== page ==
UNITED NATIONS (Reuters) - Syria told the U.N. Security Council on Friday that no one cares more about the Syrian people than President Bashar al-Assad's government after the United Nations accused rival parties in the five-year conflict of war crimes by starving civilians.
The Security Council met to discuss the besiegement of some 400,000 people in Syria. The United Nations says half are in Islamic State controlled areas, some 180,000 in government areas and about 12,000 in areas controlled by opposition armed groups.
It is the second meeting the council has held on the issue this week after images emerged of starving civilians in the town of Madaya, which is besieged by pro-Syrian government forces. International relief organization Medecins Sans Frontieres (MSF) said it has confirmed 35 deaths from starvation in Madaya.
"The Syrian government is the government that is most mindful of its people," Syria's deputy U.N. envoy Mounzer Mounzer told the 15-member council.
"No one can claim to care more about our people than we do, no other country, especially when it comes to providing assistance to areas under the control of armed terrorist groups," he said.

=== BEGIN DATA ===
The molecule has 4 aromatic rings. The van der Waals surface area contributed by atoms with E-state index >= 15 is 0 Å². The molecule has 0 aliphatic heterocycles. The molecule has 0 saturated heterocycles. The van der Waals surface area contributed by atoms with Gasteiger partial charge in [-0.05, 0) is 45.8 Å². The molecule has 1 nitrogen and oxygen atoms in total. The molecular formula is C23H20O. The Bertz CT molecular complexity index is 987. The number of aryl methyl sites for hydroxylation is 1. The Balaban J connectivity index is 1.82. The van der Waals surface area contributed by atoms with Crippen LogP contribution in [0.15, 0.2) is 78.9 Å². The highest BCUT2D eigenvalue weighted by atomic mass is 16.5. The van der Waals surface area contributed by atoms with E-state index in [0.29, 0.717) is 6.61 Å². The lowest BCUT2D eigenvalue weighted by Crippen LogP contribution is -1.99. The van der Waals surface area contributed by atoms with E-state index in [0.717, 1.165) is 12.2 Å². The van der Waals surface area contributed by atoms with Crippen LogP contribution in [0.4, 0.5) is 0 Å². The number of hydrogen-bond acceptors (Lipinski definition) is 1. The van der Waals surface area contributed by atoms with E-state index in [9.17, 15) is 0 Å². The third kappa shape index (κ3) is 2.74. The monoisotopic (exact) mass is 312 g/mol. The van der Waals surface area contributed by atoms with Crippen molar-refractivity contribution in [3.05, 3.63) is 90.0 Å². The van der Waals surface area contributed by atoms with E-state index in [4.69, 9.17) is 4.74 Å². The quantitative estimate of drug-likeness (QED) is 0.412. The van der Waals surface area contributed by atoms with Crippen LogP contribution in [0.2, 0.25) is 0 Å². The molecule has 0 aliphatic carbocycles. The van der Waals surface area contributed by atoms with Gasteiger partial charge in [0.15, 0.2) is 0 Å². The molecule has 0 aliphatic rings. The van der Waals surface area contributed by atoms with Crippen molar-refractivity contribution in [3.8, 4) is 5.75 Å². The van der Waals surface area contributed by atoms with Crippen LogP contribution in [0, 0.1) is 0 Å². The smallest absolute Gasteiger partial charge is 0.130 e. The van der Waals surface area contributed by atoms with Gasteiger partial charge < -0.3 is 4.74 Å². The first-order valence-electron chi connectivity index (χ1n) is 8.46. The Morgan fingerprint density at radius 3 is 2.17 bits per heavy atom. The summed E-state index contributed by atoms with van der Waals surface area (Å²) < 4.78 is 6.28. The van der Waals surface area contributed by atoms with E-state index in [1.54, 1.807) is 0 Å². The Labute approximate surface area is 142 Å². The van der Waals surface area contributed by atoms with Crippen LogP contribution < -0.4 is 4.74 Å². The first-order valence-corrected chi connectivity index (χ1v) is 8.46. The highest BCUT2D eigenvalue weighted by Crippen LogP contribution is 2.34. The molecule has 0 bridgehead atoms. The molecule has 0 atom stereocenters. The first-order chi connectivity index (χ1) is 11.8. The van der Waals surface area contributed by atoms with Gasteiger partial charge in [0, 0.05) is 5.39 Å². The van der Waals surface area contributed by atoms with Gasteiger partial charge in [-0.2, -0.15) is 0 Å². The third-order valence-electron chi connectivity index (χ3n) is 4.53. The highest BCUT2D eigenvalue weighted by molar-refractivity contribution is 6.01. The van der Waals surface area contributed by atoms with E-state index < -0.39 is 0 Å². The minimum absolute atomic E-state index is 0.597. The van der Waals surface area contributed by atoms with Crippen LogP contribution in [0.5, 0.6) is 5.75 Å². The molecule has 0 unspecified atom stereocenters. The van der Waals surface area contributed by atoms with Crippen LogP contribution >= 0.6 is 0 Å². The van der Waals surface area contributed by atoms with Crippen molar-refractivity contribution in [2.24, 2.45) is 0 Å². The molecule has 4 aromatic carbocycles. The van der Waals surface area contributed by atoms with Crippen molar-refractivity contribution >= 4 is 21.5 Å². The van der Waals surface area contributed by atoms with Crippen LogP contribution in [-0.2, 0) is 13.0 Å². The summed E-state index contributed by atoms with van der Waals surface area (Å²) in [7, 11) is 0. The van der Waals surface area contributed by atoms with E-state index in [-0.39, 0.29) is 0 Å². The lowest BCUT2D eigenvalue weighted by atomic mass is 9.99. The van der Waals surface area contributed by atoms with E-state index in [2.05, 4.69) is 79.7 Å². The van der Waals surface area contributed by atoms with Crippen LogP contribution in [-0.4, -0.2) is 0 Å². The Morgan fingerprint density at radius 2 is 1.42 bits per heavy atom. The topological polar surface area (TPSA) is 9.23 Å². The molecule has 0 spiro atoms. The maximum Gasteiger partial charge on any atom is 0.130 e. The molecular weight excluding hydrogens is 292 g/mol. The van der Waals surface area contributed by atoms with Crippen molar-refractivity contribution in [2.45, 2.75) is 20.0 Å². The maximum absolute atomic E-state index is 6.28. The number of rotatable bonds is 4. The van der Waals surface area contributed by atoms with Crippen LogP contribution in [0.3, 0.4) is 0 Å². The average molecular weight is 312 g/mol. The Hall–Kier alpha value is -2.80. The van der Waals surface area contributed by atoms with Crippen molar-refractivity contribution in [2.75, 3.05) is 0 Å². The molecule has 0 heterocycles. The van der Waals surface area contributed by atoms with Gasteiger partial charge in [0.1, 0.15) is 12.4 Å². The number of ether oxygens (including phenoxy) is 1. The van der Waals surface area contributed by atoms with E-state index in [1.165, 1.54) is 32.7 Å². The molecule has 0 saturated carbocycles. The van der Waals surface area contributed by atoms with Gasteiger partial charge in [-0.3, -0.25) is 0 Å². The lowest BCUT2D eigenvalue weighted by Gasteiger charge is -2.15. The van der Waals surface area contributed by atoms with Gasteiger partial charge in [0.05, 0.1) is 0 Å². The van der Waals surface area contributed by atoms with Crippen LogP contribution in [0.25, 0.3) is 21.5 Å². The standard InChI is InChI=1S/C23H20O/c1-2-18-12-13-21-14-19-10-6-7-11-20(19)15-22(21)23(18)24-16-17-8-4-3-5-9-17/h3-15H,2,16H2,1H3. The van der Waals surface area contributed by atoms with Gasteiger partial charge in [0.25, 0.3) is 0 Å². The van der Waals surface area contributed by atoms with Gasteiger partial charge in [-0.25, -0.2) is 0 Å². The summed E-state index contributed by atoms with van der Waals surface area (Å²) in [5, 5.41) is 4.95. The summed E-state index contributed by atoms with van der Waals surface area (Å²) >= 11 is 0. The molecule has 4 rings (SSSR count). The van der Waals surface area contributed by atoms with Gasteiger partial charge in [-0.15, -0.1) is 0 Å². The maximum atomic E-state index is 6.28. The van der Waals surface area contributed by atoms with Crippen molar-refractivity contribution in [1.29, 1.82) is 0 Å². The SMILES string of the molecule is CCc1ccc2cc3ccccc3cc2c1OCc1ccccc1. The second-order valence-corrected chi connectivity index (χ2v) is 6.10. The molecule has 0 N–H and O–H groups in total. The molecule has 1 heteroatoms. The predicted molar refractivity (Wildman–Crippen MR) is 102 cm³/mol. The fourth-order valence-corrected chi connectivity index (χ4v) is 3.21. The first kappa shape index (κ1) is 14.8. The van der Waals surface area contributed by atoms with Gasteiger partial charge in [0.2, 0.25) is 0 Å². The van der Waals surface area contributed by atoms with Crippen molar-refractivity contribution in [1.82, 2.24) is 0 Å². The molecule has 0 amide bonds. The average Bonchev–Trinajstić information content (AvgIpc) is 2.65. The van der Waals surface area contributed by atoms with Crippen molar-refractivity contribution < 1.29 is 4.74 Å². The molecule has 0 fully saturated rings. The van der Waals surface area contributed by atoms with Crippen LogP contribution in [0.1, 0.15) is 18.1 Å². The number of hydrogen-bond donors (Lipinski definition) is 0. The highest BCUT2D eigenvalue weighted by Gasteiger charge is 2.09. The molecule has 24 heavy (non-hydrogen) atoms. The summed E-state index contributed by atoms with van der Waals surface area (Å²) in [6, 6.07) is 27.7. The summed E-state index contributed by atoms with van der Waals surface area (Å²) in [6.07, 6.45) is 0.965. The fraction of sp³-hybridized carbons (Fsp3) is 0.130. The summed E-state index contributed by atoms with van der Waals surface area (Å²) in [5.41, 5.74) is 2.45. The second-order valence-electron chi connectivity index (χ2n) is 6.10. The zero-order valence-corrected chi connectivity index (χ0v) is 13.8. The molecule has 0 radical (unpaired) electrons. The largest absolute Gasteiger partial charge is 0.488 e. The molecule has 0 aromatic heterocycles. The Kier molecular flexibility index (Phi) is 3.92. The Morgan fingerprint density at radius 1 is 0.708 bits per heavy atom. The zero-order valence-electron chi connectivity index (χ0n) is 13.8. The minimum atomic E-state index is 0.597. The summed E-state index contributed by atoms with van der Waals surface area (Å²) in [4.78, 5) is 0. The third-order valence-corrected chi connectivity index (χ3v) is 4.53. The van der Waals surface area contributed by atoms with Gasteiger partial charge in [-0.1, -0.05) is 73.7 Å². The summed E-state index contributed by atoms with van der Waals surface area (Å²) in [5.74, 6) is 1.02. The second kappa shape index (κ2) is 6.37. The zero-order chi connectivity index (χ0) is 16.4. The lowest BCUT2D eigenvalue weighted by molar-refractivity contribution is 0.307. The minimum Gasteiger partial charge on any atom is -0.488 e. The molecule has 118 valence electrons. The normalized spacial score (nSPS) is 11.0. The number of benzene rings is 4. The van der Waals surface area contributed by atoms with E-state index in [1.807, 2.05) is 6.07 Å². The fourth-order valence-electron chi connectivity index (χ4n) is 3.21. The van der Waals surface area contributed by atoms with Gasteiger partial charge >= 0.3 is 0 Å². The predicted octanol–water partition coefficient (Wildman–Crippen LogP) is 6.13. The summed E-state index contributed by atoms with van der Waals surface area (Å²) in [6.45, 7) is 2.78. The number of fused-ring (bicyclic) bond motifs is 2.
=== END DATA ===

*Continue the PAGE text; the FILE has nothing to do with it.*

Aid reached Madaya on Monday for the first time in months and a U.N. official described seeing malnourished residents, some of whom were little more than skeletons and barely moving. The U.N. Children's Fund UNICEF on Friday confirmed cases of severe malnutrition among children in the town.
"The primary responsibility for this suffering lies with the party maintaining a siege," deputy U.N. aid chief Kyung-Wha Kang told the council. "It is, however, shared by those that conduct military activities in or from populated areas, thereby using civilians as shields and placing them in harm's way."
Humanitarian aid was also delivered on Monday to government-held villages of Foua and Kafraya in Idlib province which are besieged by rebel forces.
U.N. Secretary-General Ban Ki-moon said on Thursday that Syria's warring parties, particularly the government, were committing "atrocious acts" and "unconscionable abuses" against civilians.
The civil war was sparked by a Syrian government crackdown on a pro-democracy movement in early 2011. Islamic State militants have used the chaos to seize territory in Syria and Iraq, and some 4.3 million Syrians have fled the country.
The United Nations says at least 250,000 people have been killed, 6.6 million people in Syria have been displaced and 13.5 million need humanitarian assistance.
Kang said "the slow and bureaucratic procedures that have been imposed on humanitarian operations in Syria must be simplified and streamlined."
However, Mounzer said all measures and precautions needed to be taken to ensure relief workers were safe and that the aid doesn't fall into the hands of "terrorists."
Reporting by Michelle Nichols; Editing by Andrew Hay